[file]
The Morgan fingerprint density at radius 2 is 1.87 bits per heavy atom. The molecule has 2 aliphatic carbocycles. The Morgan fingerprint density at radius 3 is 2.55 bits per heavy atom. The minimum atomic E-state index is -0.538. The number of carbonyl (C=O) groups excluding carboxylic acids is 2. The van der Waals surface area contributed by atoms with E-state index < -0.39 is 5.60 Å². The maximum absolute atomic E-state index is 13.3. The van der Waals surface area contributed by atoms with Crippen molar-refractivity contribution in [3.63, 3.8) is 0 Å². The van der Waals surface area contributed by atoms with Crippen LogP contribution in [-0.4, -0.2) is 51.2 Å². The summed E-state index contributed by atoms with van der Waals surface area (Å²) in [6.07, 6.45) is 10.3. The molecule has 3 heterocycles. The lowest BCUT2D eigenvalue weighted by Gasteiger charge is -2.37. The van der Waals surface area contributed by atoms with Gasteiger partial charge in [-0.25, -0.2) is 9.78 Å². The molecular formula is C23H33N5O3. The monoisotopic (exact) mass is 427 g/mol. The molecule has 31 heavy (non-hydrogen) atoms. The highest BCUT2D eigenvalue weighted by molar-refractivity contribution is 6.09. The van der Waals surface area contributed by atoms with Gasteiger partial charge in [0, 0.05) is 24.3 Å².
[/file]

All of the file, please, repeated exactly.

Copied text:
The Morgan fingerprint density at radius 2 is 1.87 bits per heavy atom. The molecule has 2 aliphatic carbocycles. The Morgan fingerprint density at radius 3 is 2.55 bits per heavy atom. The minimum atomic E-state index is -0.538. The number of carbonyl (C=O) groups excluding carboxylic acids is 2. The van der Waals surface area contributed by atoms with E-state index < -0.39 is 5.60 Å². The maximum absolute atomic E-state index is 13.3. The van der Waals surface area contributed by atoms with Crippen molar-refractivity contribution in [3.63, 3.8) is 0 Å². The van der Waals surface area contributed by atoms with Crippen LogP contribution in [-0.4, -0.2) is 51.2 Å². The summed E-state index contributed by atoms with van der Waals surface area (Å²) in [6.07, 6.45) is 10.3. The molecule has 3 heterocycles. The lowest BCUT2D eigenvalue weighted by Gasteiger charge is -2.37. The van der Waals surface area contributed by atoms with Gasteiger partial charge in [-0.25, -0.2) is 9.78 Å². The molecular formula is C23H33N5O3. The monoisotopic (exact) mass is 427 g/mol. The molecule has 31 heavy (non-hydrogen) atoms. The highest BCUT2D eigenvalue weighted by molar-refractivity contribution is 6.09. The van der Waals surface area contributed by atoms with Gasteiger partial charge in [0, 0.05) is 24.3 Å².